With my comics projects, I definitely haven’t been sheltered as much as when doing the picture books. With picture books, you have to go by all of these rules that I don’t think are appropriate. Kids are smarter than that. There is freedom in doing comics, as far as the content goes. It’s not over-edited and filtered constantly. In picture books, you’re asked to redraw things five or six times, and it’s being filtered by the editors and a board of people who will tell you what’s good for kids and bad for kids. It’s a big reason why I think I’ve gotten a little bit away from doing the regular picture books and chapter books geared towards young readers. I don’t feel like kids are deserving of that. It’s a lot more fun being able to explore these different stories that I couldn’t get past a lot of people in picture books. [Laughs] I’ve wanted to do this kind of thing for a long time, but most people who publish those books for five to seven-year-olds won’t allow it to happen. So this has been a real treat, and I think kids will really, really enjoy it.
In the first book, we were introduced to Lula — the bearded girl from a traveling circus who hatches the title monster out of an egg. Where do we pick up with them in this new book?
Powell: The title of the story is “The World’s Worst Face,” so that might give you some idea of where we’re going. [Laughs] Especially with a serialized story like this, I feel like you have to take an interesting character and not make it too much about, “How can I change this character over the story?” You’ve got to instead make a character that people want to listen to, and that they’re interested in — and then you drop that character into a crazy scenario and let that unfold.
With this book, I can’t really say where this specific idea came from. It’s definitely influenced by “The Elephant Man” film, and I wanted to do something that was sideshow related. Lula is such a bubbly and positive character, even though she lives in that setting. It’s one of the things I wanted to do with the whole “Chimichanga” series — give kids the kind of character they don’t normally get. Lula is a chubby little girl with a beard, so she’s not your stereotypical kind of hero. She’s completely cool with the way she is, and she’s happy about it. I’m kind of playing against that with “The World’s Worst Face,” because she comes into contact with someone who is the exact opposite and is pretty angry about it. I think that was the theme of this series.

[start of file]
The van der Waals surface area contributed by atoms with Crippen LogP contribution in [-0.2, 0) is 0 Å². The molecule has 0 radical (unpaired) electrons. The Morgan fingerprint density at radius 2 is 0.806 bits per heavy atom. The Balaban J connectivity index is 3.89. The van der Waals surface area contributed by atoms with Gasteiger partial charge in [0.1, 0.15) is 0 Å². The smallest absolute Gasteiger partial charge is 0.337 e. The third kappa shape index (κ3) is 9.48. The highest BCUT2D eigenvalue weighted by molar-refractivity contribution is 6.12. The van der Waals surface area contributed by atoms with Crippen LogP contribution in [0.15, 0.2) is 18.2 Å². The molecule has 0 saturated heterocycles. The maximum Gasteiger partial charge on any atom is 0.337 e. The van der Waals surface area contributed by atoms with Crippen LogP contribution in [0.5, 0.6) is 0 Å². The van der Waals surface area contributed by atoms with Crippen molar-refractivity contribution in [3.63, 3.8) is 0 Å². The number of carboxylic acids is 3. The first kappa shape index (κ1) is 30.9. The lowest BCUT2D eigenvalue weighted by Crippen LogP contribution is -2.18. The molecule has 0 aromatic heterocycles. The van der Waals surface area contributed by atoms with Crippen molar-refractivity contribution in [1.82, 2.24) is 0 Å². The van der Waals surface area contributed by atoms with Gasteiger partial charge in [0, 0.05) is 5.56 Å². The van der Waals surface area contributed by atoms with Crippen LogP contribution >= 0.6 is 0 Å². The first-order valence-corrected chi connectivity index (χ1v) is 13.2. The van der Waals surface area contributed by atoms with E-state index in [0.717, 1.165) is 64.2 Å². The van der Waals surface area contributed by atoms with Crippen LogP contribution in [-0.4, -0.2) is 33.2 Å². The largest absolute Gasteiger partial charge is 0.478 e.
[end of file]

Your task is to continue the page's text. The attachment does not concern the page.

What’s the collaboration been like between the two of you? Even though your individual work looks very different, I get the sense that you both have a real fondness for mid-century commercial art — Eric with his sepia-toned colors and Steph with her kind of Little Golden Book painting — that seems like it would make you mesh well on the page.
Powell: I hate to use the word “retro,” but I think we’re both into that older kind of stuff. I come at it from a grittier focus — my muddy washes and things like that — while Stephanie comes at it with a crisp, precise style. But it’s definitely a nostalgic feel almost. I try to go for that kind of thing in my own work.
Buscema: I feel the same. A lot of that has to do with me being influenced by older picture books from the ’30s, ’40s and ’50s, or old album covers and things like that. Seeing those images influenced the way I work and the way I always wanted to work. I just can’t get that painted look digitally.